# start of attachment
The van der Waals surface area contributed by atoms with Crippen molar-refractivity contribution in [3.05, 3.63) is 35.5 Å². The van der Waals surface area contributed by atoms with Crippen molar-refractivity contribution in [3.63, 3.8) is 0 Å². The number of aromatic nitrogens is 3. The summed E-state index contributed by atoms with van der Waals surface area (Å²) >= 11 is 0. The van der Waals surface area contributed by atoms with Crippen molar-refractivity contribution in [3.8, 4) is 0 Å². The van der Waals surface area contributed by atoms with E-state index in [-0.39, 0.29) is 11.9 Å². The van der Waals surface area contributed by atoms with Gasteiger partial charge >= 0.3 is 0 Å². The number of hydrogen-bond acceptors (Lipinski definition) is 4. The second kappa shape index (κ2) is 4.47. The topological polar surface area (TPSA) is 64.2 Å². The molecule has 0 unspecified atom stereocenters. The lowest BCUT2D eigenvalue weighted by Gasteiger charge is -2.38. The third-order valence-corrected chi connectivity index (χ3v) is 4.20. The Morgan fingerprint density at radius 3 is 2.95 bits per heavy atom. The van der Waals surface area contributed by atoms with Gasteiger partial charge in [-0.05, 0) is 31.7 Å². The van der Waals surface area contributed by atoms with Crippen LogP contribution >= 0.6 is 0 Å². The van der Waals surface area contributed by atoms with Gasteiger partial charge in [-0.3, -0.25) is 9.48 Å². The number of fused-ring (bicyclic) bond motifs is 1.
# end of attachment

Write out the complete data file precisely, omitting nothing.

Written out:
The van der Waals surface area contributed by atoms with Crippen molar-refractivity contribution in [3.05, 3.63) is 35.5 Å². The van der Waals surface area contributed by atoms with Crippen molar-refractivity contribution in [3.63, 3.8) is 0 Å². The number of aromatic nitrogens is 3. The summed E-state index contributed by atoms with van der Waals surface area (Å²) >= 11 is 0. The van der Waals surface area contributed by atoms with Crippen molar-refractivity contribution in [3.8, 4) is 0 Å². The van der Waals surface area contributed by atoms with E-state index in [-0.39, 0.29) is 11.9 Å². The van der Waals surface area contributed by atoms with Gasteiger partial charge >= 0.3 is 0 Å². The number of hydrogen-bond acceptors (Lipinski definition) is 4. The second kappa shape index (κ2) is 4.47. The topological polar surface area (TPSA) is 64.2 Å². The molecule has 0 unspecified atom stereocenters. The lowest BCUT2D eigenvalue weighted by Gasteiger charge is -2.38. The third-order valence-corrected chi connectivity index (χ3v) is 4.20. The Morgan fingerprint density at radius 3 is 2.95 bits per heavy atom. The van der Waals surface area contributed by atoms with Gasteiger partial charge in [-0.05, 0) is 31.7 Å². The van der Waals surface area contributed by atoms with Crippen LogP contribution >= 0.6 is 0 Å². The van der Waals surface area contributed by atoms with Gasteiger partial charge in [-0.3, -0.25) is 9.48 Å². The number of fused-ring (bicyclic) bond motifs is 1.